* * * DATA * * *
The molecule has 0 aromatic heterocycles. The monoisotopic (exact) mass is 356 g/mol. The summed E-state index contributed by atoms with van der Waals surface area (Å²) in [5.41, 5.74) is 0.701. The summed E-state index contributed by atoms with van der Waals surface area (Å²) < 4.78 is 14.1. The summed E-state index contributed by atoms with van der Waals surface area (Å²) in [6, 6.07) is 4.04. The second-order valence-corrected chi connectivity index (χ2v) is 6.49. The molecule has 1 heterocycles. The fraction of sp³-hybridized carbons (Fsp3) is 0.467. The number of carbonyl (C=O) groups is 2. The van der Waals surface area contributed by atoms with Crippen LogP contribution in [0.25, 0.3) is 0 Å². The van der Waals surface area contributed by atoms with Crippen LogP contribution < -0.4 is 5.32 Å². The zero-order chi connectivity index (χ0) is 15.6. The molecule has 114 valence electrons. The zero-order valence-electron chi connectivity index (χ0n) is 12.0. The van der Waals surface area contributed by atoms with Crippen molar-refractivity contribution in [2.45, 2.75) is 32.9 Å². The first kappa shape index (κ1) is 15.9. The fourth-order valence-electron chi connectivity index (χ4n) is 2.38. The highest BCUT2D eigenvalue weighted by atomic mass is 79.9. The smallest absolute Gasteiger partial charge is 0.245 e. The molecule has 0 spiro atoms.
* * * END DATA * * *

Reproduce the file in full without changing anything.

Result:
The molecule has 0 aromatic heterocycles. The monoisotopic (exact) mass is 356 g/mol. The summed E-state index contributed by atoms with van der Waals surface area (Å²) in [5.41, 5.74) is 0.701. The summed E-state index contributed by atoms with van der Waals surface area (Å²) < 4.78 is 14.1. The summed E-state index contributed by atoms with van der Waals surface area (Å²) in [6, 6.07) is 4.04. The second-order valence-corrected chi connectivity index (χ2v) is 6.49. The molecule has 1 heterocycles. The fraction of sp³-hybridized carbons (Fsp3) is 0.467. The number of carbonyl (C=O) groups is 2. The van der Waals surface area contributed by atoms with Crippen LogP contribution in [0.25, 0.3) is 0 Å². The van der Waals surface area contributed by atoms with Crippen LogP contribution < -0.4 is 5.32 Å². The zero-order chi connectivity index (χ0) is 15.6. The molecule has 114 valence electrons. The zero-order valence-electron chi connectivity index (χ0n) is 12.0. The van der Waals surface area contributed by atoms with Crippen molar-refractivity contribution in [2.45, 2.75) is 32.9 Å². The first kappa shape index (κ1) is 15.9. The fourth-order valence-electron chi connectivity index (χ4n) is 2.38. The highest BCUT2D eigenvalue weighted by atomic mass is 79.9. The smallest absolute Gasteiger partial charge is 0.245 e. The molecule has 0 spiro atoms.